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A beautiful home on the shores of Smith Mountain Lake is the ideal retreat for four generations of a lake-loving family.
Linda Strup has a long history at the lake. Her family first visited in the 1970s after they relocated to Virginia from Michigan. A search for the perfect spot for waterfront camping led them to Smith Mountain Lake. More than 30 years later, Linda and her husband, Tom, continue sharing their love of the lake with new generations of friends and family.
“This is where I learned to sail,” says Strup. “Our kids grew up here. They gave up playing summer sports so they could spend more time at the lake. We taught our friends and family how to water-ski here. One of our sons proposed to his now wife at the lake.”
In 2009, when both of their sons were engaged, the Strups began looking for a larger home to accommodate their growing family, which now includes three grandchildren and a fourth on the way. Though they initially did not want to build, they turned to builder and designer—and now friend—John Brock to help them create a comfortable, casual, family-friendly home at the lake.
“Our priorities were for the home to be comfortable and casual,” says Strup. “We wanted a lake house, not a showpiece. This is a house for living. We chose fabrics you can sit on with wet bathing suits.”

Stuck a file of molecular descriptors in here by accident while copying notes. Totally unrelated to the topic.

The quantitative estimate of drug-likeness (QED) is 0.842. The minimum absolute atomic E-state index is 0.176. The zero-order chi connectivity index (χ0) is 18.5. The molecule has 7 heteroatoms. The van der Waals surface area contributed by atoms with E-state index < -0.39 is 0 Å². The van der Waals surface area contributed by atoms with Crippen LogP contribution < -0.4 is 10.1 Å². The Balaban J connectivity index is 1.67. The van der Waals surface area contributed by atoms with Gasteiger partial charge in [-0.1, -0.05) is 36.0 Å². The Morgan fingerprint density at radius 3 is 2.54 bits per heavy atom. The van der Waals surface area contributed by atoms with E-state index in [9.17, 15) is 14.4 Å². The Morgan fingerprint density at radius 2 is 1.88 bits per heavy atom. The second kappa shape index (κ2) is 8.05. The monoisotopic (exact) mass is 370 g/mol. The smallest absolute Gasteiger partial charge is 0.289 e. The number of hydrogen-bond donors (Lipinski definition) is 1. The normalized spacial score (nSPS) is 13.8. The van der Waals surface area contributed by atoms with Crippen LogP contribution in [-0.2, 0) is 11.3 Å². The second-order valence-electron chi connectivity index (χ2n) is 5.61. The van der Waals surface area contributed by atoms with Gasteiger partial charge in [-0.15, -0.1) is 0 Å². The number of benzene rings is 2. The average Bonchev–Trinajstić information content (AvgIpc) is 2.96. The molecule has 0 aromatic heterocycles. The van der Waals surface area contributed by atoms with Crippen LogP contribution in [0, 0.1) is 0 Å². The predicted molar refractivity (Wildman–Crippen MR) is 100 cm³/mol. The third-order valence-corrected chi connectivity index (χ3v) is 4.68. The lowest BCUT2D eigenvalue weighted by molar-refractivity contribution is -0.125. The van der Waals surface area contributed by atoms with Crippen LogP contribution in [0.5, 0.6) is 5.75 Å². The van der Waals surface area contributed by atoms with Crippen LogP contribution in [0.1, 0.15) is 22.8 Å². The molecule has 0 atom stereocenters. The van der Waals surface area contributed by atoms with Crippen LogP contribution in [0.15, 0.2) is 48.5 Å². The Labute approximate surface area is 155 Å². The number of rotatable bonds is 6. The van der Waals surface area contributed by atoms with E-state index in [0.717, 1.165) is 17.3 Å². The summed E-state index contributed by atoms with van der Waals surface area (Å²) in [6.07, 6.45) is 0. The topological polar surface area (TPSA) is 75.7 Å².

Natural materials and colors of the lake—blues, greens and taupes—enhance the casual, comfortable feel the couple was after. The main floor, built around a show-stopping stone fireplace, is open and flows from the living room to the dining room and into the kitchen. And no matter where you’re standing, you have a spectacular view of the lake thanks to tall windows and French doors along the rear of the house, allowing tons of natural light into the space.
The more than 5,000-square-foot home includes five bedrooms, four full bathrooms and two half bathrooms, giving them plenty of space for their entire family, all four generations. Keeping in mind the needs of their various family members, the Strups put great thought and attention into the different rooms in the house, specifically the bedrooms. The main-floor guest bedroom and bath are handicap-accessible for Linda’s parents with extra-wide doorframes, four-foot wide hallways and a walk-in shower.